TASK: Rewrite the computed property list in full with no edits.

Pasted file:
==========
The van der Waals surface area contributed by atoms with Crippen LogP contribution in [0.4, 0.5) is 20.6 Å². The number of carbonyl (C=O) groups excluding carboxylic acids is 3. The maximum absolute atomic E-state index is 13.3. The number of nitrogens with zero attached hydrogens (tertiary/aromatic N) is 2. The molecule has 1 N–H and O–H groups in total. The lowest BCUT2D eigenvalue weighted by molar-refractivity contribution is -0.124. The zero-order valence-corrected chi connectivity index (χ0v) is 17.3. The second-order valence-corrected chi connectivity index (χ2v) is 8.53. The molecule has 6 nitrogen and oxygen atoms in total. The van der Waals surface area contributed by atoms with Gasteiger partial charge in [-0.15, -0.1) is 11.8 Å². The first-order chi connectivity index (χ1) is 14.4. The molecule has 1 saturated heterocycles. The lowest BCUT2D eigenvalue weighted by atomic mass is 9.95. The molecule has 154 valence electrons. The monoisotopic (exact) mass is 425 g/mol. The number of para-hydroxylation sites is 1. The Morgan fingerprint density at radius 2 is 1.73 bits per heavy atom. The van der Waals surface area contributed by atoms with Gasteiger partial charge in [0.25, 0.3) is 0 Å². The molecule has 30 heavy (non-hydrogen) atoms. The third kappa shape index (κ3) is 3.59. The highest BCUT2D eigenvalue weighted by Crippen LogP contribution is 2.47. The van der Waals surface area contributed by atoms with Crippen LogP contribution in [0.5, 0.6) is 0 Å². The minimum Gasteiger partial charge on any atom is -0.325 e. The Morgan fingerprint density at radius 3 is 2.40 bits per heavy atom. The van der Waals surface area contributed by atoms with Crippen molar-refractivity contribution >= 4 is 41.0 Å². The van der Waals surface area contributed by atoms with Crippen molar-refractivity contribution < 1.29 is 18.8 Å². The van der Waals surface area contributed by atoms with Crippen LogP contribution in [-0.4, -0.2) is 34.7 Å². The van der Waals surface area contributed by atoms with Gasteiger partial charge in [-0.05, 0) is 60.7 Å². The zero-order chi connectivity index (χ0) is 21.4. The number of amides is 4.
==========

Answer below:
The van der Waals surface area contributed by atoms with Crippen LogP contribution in [0.4, 0.5) is 20.6 Å². The number of carbonyl (C=O) groups excluding carboxylic acids is 3. The maximum absolute atomic E-state index is 13.3. The number of nitrogens with zero attached hydrogens (tertiary/aromatic N) is 2. The molecule has 1 N–H and O–H groups in total. The lowest BCUT2D eigenvalue weighted by molar-refractivity contribution is -0.124. The zero-order valence-corrected chi connectivity index (χ0v) is 17.3. The second-order valence-corrected chi connectivity index (χ2v) is 8.53. The molecule has 6 nitrogen and oxygen atoms in total. The van der Waals surface area contributed by atoms with Gasteiger partial charge in [-0.15, -0.1) is 11.8 Å². The first-order chi connectivity index (χ1) is 14.4. The molecule has 1 saturated heterocycles. The lowest BCUT2D eigenvalue weighted by atomic mass is 9.95. The molecule has 154 valence electrons. The monoisotopic (exact) mass is 425 g/mol. The number of para-hydroxylation sites is 1. The Morgan fingerprint density at radius 2 is 1.73 bits per heavy atom. The van der Waals surface area contributed by atoms with Gasteiger partial charge in [0.25, 0.3) is 0 Å². The molecule has 30 heavy (non-hydrogen) atoms. The third kappa shape index (κ3) is 3.59. The highest BCUT2D eigenvalue weighted by Crippen LogP contribution is 2.47. The van der Waals surface area contributed by atoms with Crippen LogP contribution in [0.5, 0.6) is 0 Å². The minimum Gasteiger partial charge on any atom is -0.325 e. The Morgan fingerprint density at radius 3 is 2.40 bits per heavy atom. The van der Waals surface area contributed by atoms with Crippen molar-refractivity contribution >= 4 is 41.0 Å². The van der Waals surface area contributed by atoms with Crippen molar-refractivity contribution < 1.29 is 18.8 Å². The van der Waals surface area contributed by atoms with Crippen LogP contribution in [-0.4, -0.2) is 34.7 Å². The van der Waals surface area contributed by atoms with Gasteiger partial charge in [-0.05, 0) is 60.7 Å². The zero-order chi connectivity index (χ0) is 21.4. The number of amides is 4.